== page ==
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This Sonic Boom Is Made In America


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THIS SONIC BOOM IS MADE IN AMERICA

Remember the glory days of American hi-fi, when names such as Marantz and Scott were synonymous with good sound and top quality? Along with the rest of this nation's consumer electronics, most of the once-great brands in U.S. stereo have long since been bought up or driven out of business by the Japanese and Europeans. But in one segment of consumer electronics--high-end stereo gear, where state-of-the-art systems fetch up to $100,000--U.S. companies increasingly dominate the $400 million world market.

In the past five years, in fact, small, mainly private U.S. companies such as Madrigal Audio, Krell, Wadia, Thiel, and Audio Research have been selling their gear like gangbusters to overseas markets. Their products are even in demand in Asia, where inefficient distribution drives prices to twice U.S. levels. "I doubt most Americans have ever heard of" these companies, says Makoto Fujioka, a leading Tokyo audio journalist. "But Japanese know them."

SWISS PRECISION. One case in point is Madrigal Audio Laboratories Inc. in Middletown, Conn., the 1991 winner of the prestigious Golden Sound award from Japan's Stereo Sound magazine, which called Madrigal's $13,950 Mark Levinson No. 30 digital processor the finest in the world. Such devices convert digital data from a compact-disk player into an analog signal that can be amplified to produce lifelike sound. Fueled by such glowing reviews, Madrigal's annual sales have skyrocketed to $15 million from $1 million in 1985, with 70% of the total now coming from 40 overseas markets. Dozens of even smaller companies are seeing similar gains.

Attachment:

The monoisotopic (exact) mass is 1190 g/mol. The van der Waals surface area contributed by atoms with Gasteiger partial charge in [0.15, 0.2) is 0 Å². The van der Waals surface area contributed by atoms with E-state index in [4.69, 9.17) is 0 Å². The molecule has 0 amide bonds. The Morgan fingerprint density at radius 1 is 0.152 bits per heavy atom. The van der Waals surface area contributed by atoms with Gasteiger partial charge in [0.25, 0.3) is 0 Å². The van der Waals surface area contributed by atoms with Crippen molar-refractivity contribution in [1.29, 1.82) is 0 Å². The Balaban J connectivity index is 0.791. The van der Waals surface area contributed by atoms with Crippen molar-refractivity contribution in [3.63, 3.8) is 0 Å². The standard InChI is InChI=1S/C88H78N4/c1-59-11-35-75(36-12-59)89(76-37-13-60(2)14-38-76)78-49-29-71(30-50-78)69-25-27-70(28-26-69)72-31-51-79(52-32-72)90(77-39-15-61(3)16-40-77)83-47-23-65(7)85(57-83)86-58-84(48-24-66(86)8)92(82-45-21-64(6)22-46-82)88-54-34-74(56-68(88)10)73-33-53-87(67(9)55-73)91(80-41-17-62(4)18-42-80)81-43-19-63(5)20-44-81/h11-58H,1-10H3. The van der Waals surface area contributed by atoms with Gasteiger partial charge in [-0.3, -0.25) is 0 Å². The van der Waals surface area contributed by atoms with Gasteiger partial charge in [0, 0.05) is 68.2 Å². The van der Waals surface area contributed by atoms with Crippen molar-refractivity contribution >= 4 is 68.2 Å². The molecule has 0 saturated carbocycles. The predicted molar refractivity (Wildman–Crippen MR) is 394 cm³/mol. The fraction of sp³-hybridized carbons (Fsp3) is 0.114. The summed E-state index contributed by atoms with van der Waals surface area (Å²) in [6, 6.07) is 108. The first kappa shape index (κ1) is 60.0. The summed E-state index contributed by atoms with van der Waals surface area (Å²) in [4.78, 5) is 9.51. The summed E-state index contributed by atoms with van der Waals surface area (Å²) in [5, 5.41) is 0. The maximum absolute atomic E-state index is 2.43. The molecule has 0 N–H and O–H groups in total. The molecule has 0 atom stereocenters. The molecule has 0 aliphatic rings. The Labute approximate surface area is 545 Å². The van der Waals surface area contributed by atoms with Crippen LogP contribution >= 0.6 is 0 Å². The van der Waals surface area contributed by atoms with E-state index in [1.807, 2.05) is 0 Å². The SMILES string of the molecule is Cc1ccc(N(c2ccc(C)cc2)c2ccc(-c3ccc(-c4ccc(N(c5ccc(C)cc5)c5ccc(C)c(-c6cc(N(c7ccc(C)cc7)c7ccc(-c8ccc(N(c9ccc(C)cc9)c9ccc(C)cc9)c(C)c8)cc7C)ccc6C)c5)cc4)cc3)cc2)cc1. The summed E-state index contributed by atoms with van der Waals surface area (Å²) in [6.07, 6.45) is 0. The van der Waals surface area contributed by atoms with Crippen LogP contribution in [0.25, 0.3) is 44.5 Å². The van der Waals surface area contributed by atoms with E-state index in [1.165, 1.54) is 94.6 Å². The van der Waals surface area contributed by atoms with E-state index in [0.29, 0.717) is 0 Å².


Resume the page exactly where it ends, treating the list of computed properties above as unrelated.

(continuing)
Why pay so much for a stereo? It's the same urge that leads a concert pianist to shell out $100,000 for the finest Bosendorfer concert grand, says Mark Levinson, whose first company was taken over by Madrigal and who now designs equipment under the Cello name.

As with fine musical instruments, there are few economies of scale in making top-notch stereos. Production runs are short and usually done by hand with Swiss watch precision. Some companies still even use old-fashioned vacuum tubes, which many audiophiles believe produce a richer sound than transistors. Leads and connections are often made of gold to reduce distortion. "This is American workmanship at its best," says Jeffrey Luk, managing director of Hong Kong dealer Excel Hi-Fi Co.

In most components, there's also a major dose of the latest technology. For instance, Jeff Rowland Design Group's Model 9 amplifier puts out a staggering 350 watts per channel, 10 times that of a midpriced unit. Achieving such power without distortion requires separate amplifiers for the left and right channels and separate power supplies for each amp. The setup weighs a brutish 560 pounds and costs $22,000. Wadia Digital Corp. hooks its $8,400 model 2000 digital processor to a compact-disk player with a fiber-optic link usually found in advanced telecommunications gear.

CHEAPER SPEAKERS. A prime reason U.S. companies are so good at making such equipment is the talent they've lured away from other high-tech concerns. Among Madrigal's 195 employees are former IBM engineers and sonar experts from Connecticut's Naval Undersea Warfare Center. Wadia, based in Hudson, Wis., was founded by former 3M Co. telecommunications engineers.

Lately, some high-end stereo companies have been trying to expand their market by appealing to nonaudiophiles with lower-priced products. Apogee Acoustics, which recently introduced a $60,000 speaker system, also has a $995 model that incorporates some of its big brother's technology and styling. Richard Vandersteen, a former truck driver who 15 years ago founded loudspeaker maker Vandersteen Audio in Hanford, Calif., has a hot-selling $1,295 model. There are even new digital processors out this year at under $1,000, about half what the cheapest models used to cost.

Such products probably will never dent the sales of Sony, Matsushita, Samsung, or the other Asian companies that now dominate consumer electronics. But the U.S. companies have proven one thing. In the stratosphere of stereodom, buying American is still the best way to get the sweetest sound of all.Tim Smart in Washington, with Neil Gross in Tokyo and Laurence Zuckerman in Hong Kong


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